tissue, procerus and nasalis muscles with a #15 scalpel blade. The myocutaneous flap was elevated in the submuscular plane based on a branch
of the angular artery. It was then rotated into position to close the defect without tension and with a normal contour. The dermal sutures were 4-0
Vicryl. Epidermal closure was achieved with 5-0 Fast Absorbing Gut (running). Polysporin ointment + dry sterile dressing were applied. I reviewed
with the patient in detail post-care instructions. Patient is not to engage in any heavy lifting, exercise, or swimming for the next 14 days. Should the
patient develop any fevers, chills, bleeding, severe pain patient will contact the office immediately.
Did you appeal with op note?

Did you appeal with the op note attached, and relevant information HIGHLIGHTED?
I agree with you that the procedure description supports the myocutaneous flap.

F Tessa Bartels, CPC, CEMC
Did you appeal with the op note attached, and relevant information HIGHLIGHTED?
I agree with you that the procedure description supports the myocutaneous flap.

F Tessa Bartels, CPC, CEMC

Yes, and I have had strong appeals highlighting & spelling it all out for them. UHC still denied with "decision upheld- documentation does not support services billed" or Aetna will say " just because a skin flap contains deep muscle fascia does not make it a myocutaneous/fasciocutaneous flap." The only thing I found through Inga Ellzey, a big dermatology consultant, is they suggested that 15732 may apply to the deep or major muscles as apposed to the minor muscles. So I was trying to figure out if anyone knew/ could point me to exact guidelines or documentation requirements to see if I can fight these denials. I always like to add supporting documentation to my spelled out op notes. My last resort would be to possibly do a peer to peer review to see what they tell my physician, but I don't like to involve them unless I absolutely have to.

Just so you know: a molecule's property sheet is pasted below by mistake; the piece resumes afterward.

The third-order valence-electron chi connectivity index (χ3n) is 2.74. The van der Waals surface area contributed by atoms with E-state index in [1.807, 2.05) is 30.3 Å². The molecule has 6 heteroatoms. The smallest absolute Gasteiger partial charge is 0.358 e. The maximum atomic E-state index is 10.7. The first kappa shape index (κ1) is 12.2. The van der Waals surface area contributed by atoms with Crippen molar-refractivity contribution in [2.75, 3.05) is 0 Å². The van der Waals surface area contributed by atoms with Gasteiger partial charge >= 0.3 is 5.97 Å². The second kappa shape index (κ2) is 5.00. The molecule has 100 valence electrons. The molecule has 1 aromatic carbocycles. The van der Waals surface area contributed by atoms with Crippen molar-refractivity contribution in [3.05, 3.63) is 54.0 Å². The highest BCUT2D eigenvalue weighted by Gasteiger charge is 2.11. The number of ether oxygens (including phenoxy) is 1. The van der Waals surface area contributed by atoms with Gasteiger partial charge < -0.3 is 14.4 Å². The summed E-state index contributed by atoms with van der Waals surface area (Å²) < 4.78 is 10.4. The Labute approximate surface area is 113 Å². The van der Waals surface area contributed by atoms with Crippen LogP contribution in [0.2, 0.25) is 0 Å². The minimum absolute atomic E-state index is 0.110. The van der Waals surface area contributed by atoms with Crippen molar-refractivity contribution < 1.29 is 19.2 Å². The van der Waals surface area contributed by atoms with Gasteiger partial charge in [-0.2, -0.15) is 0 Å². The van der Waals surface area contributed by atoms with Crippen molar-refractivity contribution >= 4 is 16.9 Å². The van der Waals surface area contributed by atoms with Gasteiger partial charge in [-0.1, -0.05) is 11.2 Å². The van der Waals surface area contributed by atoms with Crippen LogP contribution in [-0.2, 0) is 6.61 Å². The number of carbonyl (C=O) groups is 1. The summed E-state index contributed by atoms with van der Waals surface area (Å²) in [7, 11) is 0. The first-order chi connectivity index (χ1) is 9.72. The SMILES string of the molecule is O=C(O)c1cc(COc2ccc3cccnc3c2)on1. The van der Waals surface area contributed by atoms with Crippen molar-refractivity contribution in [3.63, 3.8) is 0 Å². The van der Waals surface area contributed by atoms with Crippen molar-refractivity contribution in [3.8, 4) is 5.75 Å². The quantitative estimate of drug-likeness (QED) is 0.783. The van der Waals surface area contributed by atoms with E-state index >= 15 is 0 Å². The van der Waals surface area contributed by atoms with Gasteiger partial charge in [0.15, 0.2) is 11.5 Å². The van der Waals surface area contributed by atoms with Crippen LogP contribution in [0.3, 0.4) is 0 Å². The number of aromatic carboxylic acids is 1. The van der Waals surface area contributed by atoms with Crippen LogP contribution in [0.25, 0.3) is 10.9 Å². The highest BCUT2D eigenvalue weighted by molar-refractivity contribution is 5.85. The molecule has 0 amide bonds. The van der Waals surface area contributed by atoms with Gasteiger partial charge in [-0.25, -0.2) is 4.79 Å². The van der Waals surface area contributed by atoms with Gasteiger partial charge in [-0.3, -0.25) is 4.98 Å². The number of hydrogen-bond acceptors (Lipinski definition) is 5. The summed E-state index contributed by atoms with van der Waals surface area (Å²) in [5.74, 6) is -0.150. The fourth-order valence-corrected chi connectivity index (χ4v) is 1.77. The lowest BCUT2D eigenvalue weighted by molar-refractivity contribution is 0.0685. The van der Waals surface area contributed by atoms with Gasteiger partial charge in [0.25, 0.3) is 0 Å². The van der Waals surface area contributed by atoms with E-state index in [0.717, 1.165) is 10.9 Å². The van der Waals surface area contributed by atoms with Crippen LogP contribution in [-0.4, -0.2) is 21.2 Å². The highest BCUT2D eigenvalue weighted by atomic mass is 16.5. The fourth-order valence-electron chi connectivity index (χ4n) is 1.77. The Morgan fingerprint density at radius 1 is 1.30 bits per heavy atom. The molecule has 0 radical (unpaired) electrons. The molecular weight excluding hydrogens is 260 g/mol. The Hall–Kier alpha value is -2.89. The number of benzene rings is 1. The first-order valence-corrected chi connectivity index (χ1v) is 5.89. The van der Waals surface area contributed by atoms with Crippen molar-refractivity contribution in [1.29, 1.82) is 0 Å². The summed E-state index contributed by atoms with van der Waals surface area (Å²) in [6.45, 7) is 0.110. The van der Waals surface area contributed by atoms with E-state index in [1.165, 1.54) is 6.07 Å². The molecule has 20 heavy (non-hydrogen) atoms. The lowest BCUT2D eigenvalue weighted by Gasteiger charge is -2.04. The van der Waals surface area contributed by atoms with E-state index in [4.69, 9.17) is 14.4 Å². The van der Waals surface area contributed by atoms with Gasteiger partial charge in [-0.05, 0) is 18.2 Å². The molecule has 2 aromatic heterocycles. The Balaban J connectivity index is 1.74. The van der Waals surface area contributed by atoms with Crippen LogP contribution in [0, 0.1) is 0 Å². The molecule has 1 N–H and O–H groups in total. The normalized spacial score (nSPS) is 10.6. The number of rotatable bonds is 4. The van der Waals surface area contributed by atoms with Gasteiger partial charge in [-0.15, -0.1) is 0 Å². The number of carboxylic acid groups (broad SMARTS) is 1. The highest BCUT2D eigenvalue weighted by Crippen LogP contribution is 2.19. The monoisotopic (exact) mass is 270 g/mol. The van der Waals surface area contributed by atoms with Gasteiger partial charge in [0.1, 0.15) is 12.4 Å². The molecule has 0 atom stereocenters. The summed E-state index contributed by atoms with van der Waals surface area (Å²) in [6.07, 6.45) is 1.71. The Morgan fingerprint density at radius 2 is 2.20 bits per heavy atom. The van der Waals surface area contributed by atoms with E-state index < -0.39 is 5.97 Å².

Danielle Arcadi CPC

This is the information I have found regarding the code 15732- this is a code for a more extensive procedure. This is from Plastic Surgery News Magazine

Flap reconstruction
A 6 mm basal cell carcinoma of the nose is
excised with 2 mm margins, and the defect
reconstructed with a rhomboid flap, which
includes a portion of the nasalis muscle.

15732 Myocutaneous flap
11641 Wide excision of basal cell
12051 Closure of flap donor site

This procedure has been upcoded and
unbundled. Just because a flap includes muscle
tissue does not qualify it as a muscle or
myocutaneous flap to be reported with code
15732. The muscle flap codes (1573X)
describe extensive procedures comprising
muscle dissection, disorigination and/or
disinsertion, dissection and preservation
of vascular pedicle, and transfer. Code 15732
is used to report muscle flaps such as the
temporalis or sternocleidomastoid, not an
adjacent tissue transfer which includes some
muscle tissue.
This procedure should be reported with
code 14060 alone, which includes excision of
the skin lesion, as well as closure of the
donor site.